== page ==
Then comes my favorite part: concept, research, thumbnails and doodles. We are distilling down to: What is the experience, what do you want to take away from the director’s vision? Then there is a photo shoot, or possibly not, where we start receiving unit photography, and then we try to realize the sketches.

A poster’s job is to celebrate a film in one frame. The job is well done when an audience is piqued and the poster makes it to the dorm room wall.

Q: Why does the “Dirty Dancing” poster work so well?

LIPPERT: It is such a quiet, understated poster. She chose the moment where Jennifer Grey puts her arm around Patrick Swayze’s head, but it doesn’t look sexualized, even though that’s what the title suggests. It’s them with a drop shadow of lavender. We don’t know where they are. It’s an image that allows for endless questions and invites anticipation.

Q: How has movie poster design changed?

LIPPERT: In the ’80s everything had to be done by hand for the most part. Photoshop really didn’t exist for the masses until the ’90s. If you made comparables — the ideas you want to present to your boss — you produced maybe a dozen on a Xerox machine. You had to physically play with type size until you got it the size you want. Any element in the poster would have to be hand placed. It was very labor intensive.

As you got into the digital era, you could create hundreds of comps. Today, thousands of images can now be produced for a single film. You had to be deliberate in the ’80s. In my opinion, you had to be more creative because you can try everything today.

Q: What about the poster for “Little Miss Sunshine”?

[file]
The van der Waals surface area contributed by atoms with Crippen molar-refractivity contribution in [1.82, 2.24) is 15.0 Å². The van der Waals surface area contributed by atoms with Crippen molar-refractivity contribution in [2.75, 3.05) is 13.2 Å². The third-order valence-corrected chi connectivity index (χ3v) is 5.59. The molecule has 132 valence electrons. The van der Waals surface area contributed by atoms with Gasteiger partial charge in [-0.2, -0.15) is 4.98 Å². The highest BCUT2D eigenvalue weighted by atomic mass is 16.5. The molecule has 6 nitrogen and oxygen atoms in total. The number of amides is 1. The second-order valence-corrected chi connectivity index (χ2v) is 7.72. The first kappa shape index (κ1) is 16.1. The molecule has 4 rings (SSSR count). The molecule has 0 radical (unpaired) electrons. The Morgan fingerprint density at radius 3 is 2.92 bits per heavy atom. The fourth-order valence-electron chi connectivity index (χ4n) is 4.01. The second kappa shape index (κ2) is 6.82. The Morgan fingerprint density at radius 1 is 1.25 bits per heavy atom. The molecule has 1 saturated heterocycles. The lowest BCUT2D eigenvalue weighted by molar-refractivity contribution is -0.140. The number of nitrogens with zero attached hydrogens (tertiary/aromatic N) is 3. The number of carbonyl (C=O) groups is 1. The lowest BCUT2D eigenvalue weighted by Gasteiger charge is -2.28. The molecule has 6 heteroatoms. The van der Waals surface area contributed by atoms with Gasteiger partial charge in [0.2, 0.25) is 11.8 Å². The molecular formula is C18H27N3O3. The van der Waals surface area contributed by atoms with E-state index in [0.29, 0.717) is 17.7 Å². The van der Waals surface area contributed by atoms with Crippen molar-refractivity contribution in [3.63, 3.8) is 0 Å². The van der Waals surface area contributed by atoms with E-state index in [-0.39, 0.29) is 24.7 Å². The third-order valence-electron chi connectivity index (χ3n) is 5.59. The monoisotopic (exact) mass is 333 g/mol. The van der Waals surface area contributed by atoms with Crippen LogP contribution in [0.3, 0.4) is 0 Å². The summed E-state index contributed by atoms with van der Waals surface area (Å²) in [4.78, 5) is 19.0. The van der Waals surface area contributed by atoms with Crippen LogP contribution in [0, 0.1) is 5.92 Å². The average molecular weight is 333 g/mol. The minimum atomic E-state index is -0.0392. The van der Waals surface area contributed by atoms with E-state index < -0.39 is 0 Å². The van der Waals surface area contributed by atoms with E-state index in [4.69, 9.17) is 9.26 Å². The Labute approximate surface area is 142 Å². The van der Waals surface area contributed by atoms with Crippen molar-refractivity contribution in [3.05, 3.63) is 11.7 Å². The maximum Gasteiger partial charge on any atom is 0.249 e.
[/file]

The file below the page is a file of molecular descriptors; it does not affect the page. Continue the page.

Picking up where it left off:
LIPPERT: This is a daring and exciting poster because of all the negative space. She chose to essentially not use two-thirds of the poster and have it be a bright school bus yellow that’s pushing down on the family, and they’re all composited together into this running scene. It has this playfulness to it. It’s comical, strange, unexpected.

BAILLIE: The executive at Fox Searchlight, Stephanie Allen, gave the direction to our team to explore what she called “color branding.” She wanted to own yellow for the season. So sunshine yellow was owned.

Q: Who decides which poster to use?

BAILLIE: The ultimate decider is a mystery to me. Sometimes it’s a filmmaker, sometimes it’s an executive from marketing, sometimes it’s another artist, sometimes I really don’t know!

Q: Do you have a personal favorite in the exhibit?

BAILLIE: As a mother, I love all of my children. Each poster has its own story of love, challenges, tears and triumphs. I love the first one, for “Dirty Dancing,” because it gave me confidence, and I love the last because it proves I’m still capable.

Q: Do you have a favorite movie poster designed by someone else?

BAILLIE: I have so many favorites, from “M-A-S-H,” “All About Eve,” “Straw Dogs,” “Dead Men Don’t Wear Plaid,” “The Jerk,” “Rosemary’s Baby,” “The Exorcist,” “Raging Bull.” Ask me tomorrow, and it will be a different list.

Q: How does it feel to be the focus of an exhibit?

BAILLIE: It feels surreal. I’m usually behind the scenes in the marketing process. I love that Angelina curated the exhibit in a way that highlights an era of movie posters from the mid ’80s through the digital change today. You can imagine how technology has broken open so many more ways to create art.